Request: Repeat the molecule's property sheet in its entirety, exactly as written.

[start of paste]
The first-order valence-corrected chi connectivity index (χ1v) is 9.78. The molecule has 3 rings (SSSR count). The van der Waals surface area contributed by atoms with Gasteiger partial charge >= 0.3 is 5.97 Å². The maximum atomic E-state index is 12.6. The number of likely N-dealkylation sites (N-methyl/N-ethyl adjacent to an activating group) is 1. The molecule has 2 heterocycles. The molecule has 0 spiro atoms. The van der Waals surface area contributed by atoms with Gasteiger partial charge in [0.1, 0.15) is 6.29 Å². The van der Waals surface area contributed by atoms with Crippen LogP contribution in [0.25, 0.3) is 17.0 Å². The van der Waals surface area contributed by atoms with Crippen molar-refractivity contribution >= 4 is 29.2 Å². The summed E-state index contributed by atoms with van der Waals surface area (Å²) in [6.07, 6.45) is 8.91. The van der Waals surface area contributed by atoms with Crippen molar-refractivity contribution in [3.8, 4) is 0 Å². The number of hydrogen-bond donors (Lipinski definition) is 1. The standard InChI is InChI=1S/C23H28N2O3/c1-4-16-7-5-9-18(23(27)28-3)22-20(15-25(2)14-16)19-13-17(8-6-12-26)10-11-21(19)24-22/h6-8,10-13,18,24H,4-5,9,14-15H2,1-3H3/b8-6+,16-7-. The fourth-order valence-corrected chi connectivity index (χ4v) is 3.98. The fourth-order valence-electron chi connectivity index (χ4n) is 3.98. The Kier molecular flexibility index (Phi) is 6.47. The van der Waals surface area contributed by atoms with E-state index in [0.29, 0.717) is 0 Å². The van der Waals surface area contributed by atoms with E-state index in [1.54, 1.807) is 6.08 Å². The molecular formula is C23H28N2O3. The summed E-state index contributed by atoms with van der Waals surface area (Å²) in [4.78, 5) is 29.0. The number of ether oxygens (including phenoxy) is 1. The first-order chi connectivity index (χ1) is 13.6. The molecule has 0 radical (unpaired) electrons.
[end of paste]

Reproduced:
The first-order valence-corrected chi connectivity index (χ1v) is 9.78. The molecule has 3 rings (SSSR count). The van der Waals surface area contributed by atoms with Gasteiger partial charge >= 0.3 is 5.97 Å². The maximum atomic E-state index is 12.6. The number of likely N-dealkylation sites (N-methyl/N-ethyl adjacent to an activating group) is 1. The molecule has 2 heterocycles. The molecule has 0 spiro atoms. The van der Waals surface area contributed by atoms with Gasteiger partial charge in [0.1, 0.15) is 6.29 Å². The van der Waals surface area contributed by atoms with Crippen LogP contribution in [0.25, 0.3) is 17.0 Å². The van der Waals surface area contributed by atoms with Crippen molar-refractivity contribution >= 4 is 29.2 Å². The summed E-state index contributed by atoms with van der Waals surface area (Å²) in [6.07, 6.45) is 8.91. The van der Waals surface area contributed by atoms with Crippen molar-refractivity contribution in [3.8, 4) is 0 Å². The number of hydrogen-bond donors (Lipinski definition) is 1. The standard InChI is InChI=1S/C23H28N2O3/c1-4-16-7-5-9-18(23(27)28-3)22-20(15-25(2)14-16)19-13-17(8-6-12-26)10-11-21(19)24-22/h6-8,10-13,18,24H,4-5,9,14-15H2,1-3H3/b8-6+,16-7-. The fourth-order valence-corrected chi connectivity index (χ4v) is 3.98. The fourth-order valence-electron chi connectivity index (χ4n) is 3.98. The Kier molecular flexibility index (Phi) is 6.47. The van der Waals surface area contributed by atoms with E-state index in [0.29, 0.717) is 0 Å². The van der Waals surface area contributed by atoms with E-state index in [1.54, 1.807) is 6.08 Å². The molecular formula is C23H28N2O3. The summed E-state index contributed by atoms with van der Waals surface area (Å²) in [4.78, 5) is 29.0. The number of ether oxygens (including phenoxy) is 1. The first-order chi connectivity index (χ1) is 13.6. The molecule has 0 radical (unpaired) electrons.